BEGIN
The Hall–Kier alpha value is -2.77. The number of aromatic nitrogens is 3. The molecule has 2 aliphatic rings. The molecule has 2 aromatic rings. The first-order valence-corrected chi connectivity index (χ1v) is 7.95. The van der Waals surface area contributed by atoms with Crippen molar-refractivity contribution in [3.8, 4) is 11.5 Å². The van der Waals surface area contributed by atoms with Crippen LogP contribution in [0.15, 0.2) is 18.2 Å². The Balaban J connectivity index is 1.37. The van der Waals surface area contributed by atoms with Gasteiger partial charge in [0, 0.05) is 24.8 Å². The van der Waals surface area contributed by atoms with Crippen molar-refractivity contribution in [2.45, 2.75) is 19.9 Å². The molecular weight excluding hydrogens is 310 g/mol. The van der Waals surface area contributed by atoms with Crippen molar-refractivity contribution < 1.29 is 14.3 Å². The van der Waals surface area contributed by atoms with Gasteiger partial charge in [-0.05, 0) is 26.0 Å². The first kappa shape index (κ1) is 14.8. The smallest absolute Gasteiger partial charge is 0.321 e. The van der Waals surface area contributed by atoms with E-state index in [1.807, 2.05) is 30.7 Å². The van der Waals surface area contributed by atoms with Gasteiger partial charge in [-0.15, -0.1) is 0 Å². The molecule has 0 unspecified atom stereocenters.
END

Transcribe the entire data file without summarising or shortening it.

The Hall–Kier alpha value is -2.77. The number of aromatic nitrogens is 3. The molecule has 2 aliphatic rings. The molecule has 2 aromatic rings. The first-order valence-corrected chi connectivity index (χ1v) is 7.95. The van der Waals surface area contributed by atoms with Crippen molar-refractivity contribution in [3.8, 4) is 11.5 Å². The van der Waals surface area contributed by atoms with Crippen LogP contribution in [0.15, 0.2) is 18.2 Å². The Balaban J connectivity index is 1.37. The van der Waals surface area contributed by atoms with Gasteiger partial charge in [0, 0.05) is 24.8 Å². The van der Waals surface area contributed by atoms with Crippen molar-refractivity contribution in [2.45, 2.75) is 19.9 Å². The molecular weight excluding hydrogens is 310 g/mol. The van der Waals surface area contributed by atoms with Crippen molar-refractivity contribution < 1.29 is 14.3 Å². The van der Waals surface area contributed by atoms with Gasteiger partial charge in [-0.05, 0) is 26.0 Å². The first kappa shape index (κ1) is 14.8. The smallest absolute Gasteiger partial charge is 0.321 e. The van der Waals surface area contributed by atoms with E-state index in [1.807, 2.05) is 30.7 Å². The van der Waals surface area contributed by atoms with Gasteiger partial charge in [-0.15, -0.1) is 0 Å². The molecule has 0 unspecified atom stereocenters.